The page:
-30 -20 -10 0 10 20 30 40 50 60
Mastervolt gel (2 V, 12 V) and Mastervolt AGM (6 V, 12 V)
batteries should be charged with a voltage of 14.25 V for
12 V systems and 28.5 V for 24 V systems. The absorption
phase is followed by the float phase (see 3-step+ charging
characteristic on page 242) in which the voltage is reduced
to 13.8 V for 12 V systems and 27.6 V for 24 V systems.
These figures assume a temperature of 25 °C.
For wet lead-acid batteries, the absorption voltage is
14.25 V for 12 V systems and 28.5 V for 24 V systems. The
float voltage for this type of battery is 13.25 V for 12 V and
26.5 V for 24 V systems. All of these figures are for 25 °C.
Lithium Ion batteries are charged with an absorption
voltage of 14.25 V for 12 V, and 28.5 V for 24 V systems.
The float voltage is 13.5 V for 12 V and 27 V for 24 V
A rule of thumb for gel and AGM batteries states that the
minimum charging current should be 15 to 25 % of the
battery capacity. During charging, you usually continue
to supply power to connected devices, and this power
consumption should be added to the 15-25 %.
This means that a 400 Ah battery bank and a connected
load of ten amperes requires a battery charger capacity of
between 70 and 90 amperes in order to charge the battery
in a reasonable time.
The maximum charging current is 50 % for a gel battery,
and 30 % for an AGM battery. Mastervolt Lithium Ion
batteries can be subjected to much higher charge currents.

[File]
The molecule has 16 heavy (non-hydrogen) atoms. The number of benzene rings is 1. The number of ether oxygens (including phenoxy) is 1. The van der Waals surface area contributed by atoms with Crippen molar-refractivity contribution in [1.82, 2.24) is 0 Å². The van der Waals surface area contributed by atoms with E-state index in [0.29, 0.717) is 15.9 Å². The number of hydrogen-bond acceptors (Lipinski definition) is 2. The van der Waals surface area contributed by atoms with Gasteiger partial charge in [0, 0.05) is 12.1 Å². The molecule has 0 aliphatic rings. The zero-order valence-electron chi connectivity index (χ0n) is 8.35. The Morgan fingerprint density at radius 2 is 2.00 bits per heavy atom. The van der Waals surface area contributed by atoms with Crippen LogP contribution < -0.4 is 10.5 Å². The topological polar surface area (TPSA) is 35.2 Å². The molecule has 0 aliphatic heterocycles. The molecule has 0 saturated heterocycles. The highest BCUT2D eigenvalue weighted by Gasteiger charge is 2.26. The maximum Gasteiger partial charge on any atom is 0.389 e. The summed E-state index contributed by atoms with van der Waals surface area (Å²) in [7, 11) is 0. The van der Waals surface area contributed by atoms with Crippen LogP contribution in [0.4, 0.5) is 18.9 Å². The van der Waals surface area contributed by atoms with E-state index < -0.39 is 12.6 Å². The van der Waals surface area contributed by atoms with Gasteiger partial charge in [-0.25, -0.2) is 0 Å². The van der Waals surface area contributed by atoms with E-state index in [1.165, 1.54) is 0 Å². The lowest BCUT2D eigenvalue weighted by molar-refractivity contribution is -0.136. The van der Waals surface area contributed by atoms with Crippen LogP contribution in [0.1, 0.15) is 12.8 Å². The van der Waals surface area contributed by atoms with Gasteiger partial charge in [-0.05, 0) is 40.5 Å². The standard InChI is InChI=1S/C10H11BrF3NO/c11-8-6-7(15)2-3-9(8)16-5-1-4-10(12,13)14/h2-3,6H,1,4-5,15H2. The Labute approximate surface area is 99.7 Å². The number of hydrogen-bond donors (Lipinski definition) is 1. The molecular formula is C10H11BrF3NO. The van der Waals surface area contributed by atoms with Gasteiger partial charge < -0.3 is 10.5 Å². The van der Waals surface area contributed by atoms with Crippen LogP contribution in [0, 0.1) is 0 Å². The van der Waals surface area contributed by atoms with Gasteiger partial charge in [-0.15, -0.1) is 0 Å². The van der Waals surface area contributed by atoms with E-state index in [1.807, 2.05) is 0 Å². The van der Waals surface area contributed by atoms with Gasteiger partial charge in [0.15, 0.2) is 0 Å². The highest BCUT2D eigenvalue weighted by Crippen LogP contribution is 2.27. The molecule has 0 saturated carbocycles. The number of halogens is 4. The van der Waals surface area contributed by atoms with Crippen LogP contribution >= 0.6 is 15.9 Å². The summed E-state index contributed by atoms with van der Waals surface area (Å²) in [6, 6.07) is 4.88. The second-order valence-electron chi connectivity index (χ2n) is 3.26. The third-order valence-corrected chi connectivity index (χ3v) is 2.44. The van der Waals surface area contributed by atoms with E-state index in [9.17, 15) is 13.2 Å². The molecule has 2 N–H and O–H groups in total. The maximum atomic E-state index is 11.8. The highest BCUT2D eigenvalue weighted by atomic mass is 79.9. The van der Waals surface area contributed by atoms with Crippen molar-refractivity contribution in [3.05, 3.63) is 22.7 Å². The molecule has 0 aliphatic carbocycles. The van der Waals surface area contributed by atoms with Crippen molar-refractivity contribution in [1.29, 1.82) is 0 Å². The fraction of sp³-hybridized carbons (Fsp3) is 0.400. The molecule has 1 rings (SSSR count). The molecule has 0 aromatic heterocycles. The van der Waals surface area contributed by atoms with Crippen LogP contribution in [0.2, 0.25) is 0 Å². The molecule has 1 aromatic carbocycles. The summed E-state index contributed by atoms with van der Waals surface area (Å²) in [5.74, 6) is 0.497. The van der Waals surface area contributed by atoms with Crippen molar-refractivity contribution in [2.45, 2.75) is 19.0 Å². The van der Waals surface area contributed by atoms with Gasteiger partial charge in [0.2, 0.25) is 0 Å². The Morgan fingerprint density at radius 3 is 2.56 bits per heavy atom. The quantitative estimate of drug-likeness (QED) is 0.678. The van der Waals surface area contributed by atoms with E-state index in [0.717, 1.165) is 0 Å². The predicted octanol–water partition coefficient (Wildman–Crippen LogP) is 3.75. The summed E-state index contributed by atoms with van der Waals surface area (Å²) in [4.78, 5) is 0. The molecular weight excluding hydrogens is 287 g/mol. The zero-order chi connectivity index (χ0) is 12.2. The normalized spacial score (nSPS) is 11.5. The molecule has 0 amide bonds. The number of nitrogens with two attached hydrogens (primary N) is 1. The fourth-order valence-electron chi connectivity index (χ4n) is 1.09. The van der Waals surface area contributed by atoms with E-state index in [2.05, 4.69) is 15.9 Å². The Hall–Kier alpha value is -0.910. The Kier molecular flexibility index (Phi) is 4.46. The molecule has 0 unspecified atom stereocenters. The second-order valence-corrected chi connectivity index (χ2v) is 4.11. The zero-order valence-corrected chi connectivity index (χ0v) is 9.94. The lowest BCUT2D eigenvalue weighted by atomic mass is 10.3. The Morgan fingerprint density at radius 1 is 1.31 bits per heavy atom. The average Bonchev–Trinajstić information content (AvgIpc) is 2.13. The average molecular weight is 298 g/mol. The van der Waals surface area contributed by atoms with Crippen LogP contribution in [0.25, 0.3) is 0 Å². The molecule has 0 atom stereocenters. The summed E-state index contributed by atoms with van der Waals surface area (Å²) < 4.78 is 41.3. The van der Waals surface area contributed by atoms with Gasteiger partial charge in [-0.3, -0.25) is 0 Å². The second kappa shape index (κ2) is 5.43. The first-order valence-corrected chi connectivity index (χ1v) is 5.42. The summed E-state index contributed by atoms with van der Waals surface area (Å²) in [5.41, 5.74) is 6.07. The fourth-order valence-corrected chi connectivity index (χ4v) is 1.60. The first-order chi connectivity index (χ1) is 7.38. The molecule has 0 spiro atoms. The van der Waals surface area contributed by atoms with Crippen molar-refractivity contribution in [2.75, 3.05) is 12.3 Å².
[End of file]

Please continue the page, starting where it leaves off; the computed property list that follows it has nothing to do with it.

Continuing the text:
However, to maximise the lifespan of the Lithium Ion
battery, Mastervolt recommends a maximum charging
current of 30 % of the capacity. For a 180 Ah battery, for
instance, this means a maximum charge current of 60
A battery charger with temperature
compensation for optimal protection
Ensuring the longest possible lifespan for gel, AGM and
Lithium Ion batteries requires a modern Mastervolt battery
charger with a three-step+ charge characteristic. These
battery chargers continuously regulate charge voltage and
For wet gel and AGM batteries, it is recommended to have
a sensor for measuring the temperature of the battery.
This adjusts the charge voltage to the temperature of the
battery, extending its lifespan. We call this ‘temperature
Because devices such as refrigerators are always drawing
power from a battery, even while it is being charged,
Mastervolt’s temperature compensation includes a
maximum offsetting effect to protect the connected devices.
The compensation is at most 14.55 V for a 12 V system, and
29.1 V for a 24 V system.
At very high (> 50 °C) and low (<-20 °C) temperatures, wet
gel and AGM batteries may no longer be charged. Outside
of these limits, the Mastervolt battery charger will continue
to supply the connected consumers but not charge the
Adjusting the voltage to a higher or lower temperature is
not required for Lithium Ion batteries.
battery temperature in ⁰C
Temperature compensation curve
25 ⁰C reference
charging voltage in V